Saving money: Google Sheets
My income has been cut majorly going from an undergrad loan to a Master’s one, so I’ve had to start thinking a lot more carefully about where my money is going.
Google Sheet templates are a very recent discovery for me, but I’m in love already.
You know Excel, right? Google has its own version of this called Google Sheets (it’s like how Google Docs is to Microsoft Word). With this free, online software, they also provide templates for a number of common spreadsheet uses. One of these is a Monthly Budget template.
For each month, you can input your starting bank balance and all of your predicted ingoings and outgoings – whether that’s your wages, student loan, your travel costs, your monthly subscriptions – which you can then put into categories (e.g. utilities, transportation, food etc). The second sheet (click on the tabs at the bottom) is where you type in your actual spending for the month. This can be quite tedious, but if you remember to update it every couple of days it won’t take you any time at all.
Here’s the cool part – the summary sheet will automatically update based on your real transactions, and you’ll be able to tell where you’re spending too much and where you have money to spare.
This is so useful if your finances are a mess – you can spend a spare half an hour inputting your spending for the last month from your bank statement, and the sheet will tell you which categories are costing you the most straight away. Once you’ve got an idea of your spending habits, you can set yourself budgets in the first sheet and keep track of your money in real-time.
Even if you don’t type everything into a spreadsheet, I seriously recommend going through your bank statement every once in a while and looking for unexpected charges. We’ve all forgotten to cancel a free trial before, and you don’t want to be losing money on stuff you’re not even using.
Cleaning efficiently: my cleaning schedule
Another new tool for the new year – and this is a bespoke Chirsty special.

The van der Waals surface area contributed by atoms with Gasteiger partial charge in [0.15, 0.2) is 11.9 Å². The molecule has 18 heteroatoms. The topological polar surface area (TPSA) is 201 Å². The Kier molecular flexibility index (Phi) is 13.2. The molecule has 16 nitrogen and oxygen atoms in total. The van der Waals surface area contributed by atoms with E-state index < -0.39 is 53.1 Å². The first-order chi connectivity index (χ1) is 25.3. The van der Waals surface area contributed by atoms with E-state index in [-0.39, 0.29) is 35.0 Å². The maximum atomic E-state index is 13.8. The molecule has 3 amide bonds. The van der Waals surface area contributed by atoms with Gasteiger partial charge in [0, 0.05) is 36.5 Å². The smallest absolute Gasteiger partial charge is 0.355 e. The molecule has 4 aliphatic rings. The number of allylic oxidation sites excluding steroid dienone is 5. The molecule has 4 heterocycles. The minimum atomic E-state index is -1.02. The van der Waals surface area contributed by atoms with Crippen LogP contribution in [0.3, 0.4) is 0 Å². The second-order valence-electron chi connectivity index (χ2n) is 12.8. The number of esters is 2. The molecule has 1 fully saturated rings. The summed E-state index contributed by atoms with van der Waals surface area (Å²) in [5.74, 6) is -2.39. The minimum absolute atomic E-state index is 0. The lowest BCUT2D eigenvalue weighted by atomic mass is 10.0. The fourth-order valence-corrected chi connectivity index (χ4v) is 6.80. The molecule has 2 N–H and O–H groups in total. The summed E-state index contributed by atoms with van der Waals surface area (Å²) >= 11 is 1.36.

I hate cleaning. I dread it when it needs done, and I put it off so much that it ends up a much worse task than it would have been if I’d just done it regularly. I looked up an ideal cleaning schedule for a flat and found a lovely summary which puts all cleaning tasks into daily, bi- or tri-weekly, weekly, fortnightly and monthly categories. I thought this was great, but there was no way I was going to remember to do all these things.
So, I made a customised schedule. I used my fave Google Sheets, grabbed a monthly calendar template and wrote out all the cleaning tasks on the days I should be doing them. I haven’t used it yet because Tom and I have only just got our flat organised, but I’m going to officially start following it this week, so I’ll let you know how it goes!
Cooking your meals: the meal planner
The last couple of weeks have been hell for my wallet, mostly because I’ve been eating too many takeaways and buying meal deals and coffees at lunch. I find it way easier to stick to a food budget and cook for myself if I plan my meals in advance.
I used to just write meals down on a piece of paper and stick it to the fridge, but I splashed out in Paperchase this month and got an actual planner with a tear-off shopping list and a fridge magnet on the back. Yeah, fancy.
A big tip for meal planning: don’t try to change your entire diet in a week! I know it’s tempting when you’re writing it in advance to decide you’ll have a salad five dinners in a row, but believe me, when it comes to Thursday night, and you’ve had a busy day, and it’s your first time cooking quinoa, you’re way more likely to say ‘screw it’ and order a pizza. If you want to start eating better, try one new meal a week and make sure you pick something that isn’t too far out of your comfort zone.
Looking for inspiration? Check out my post on some cheap, easy and healthy recipes that you can add in to your weekly plan!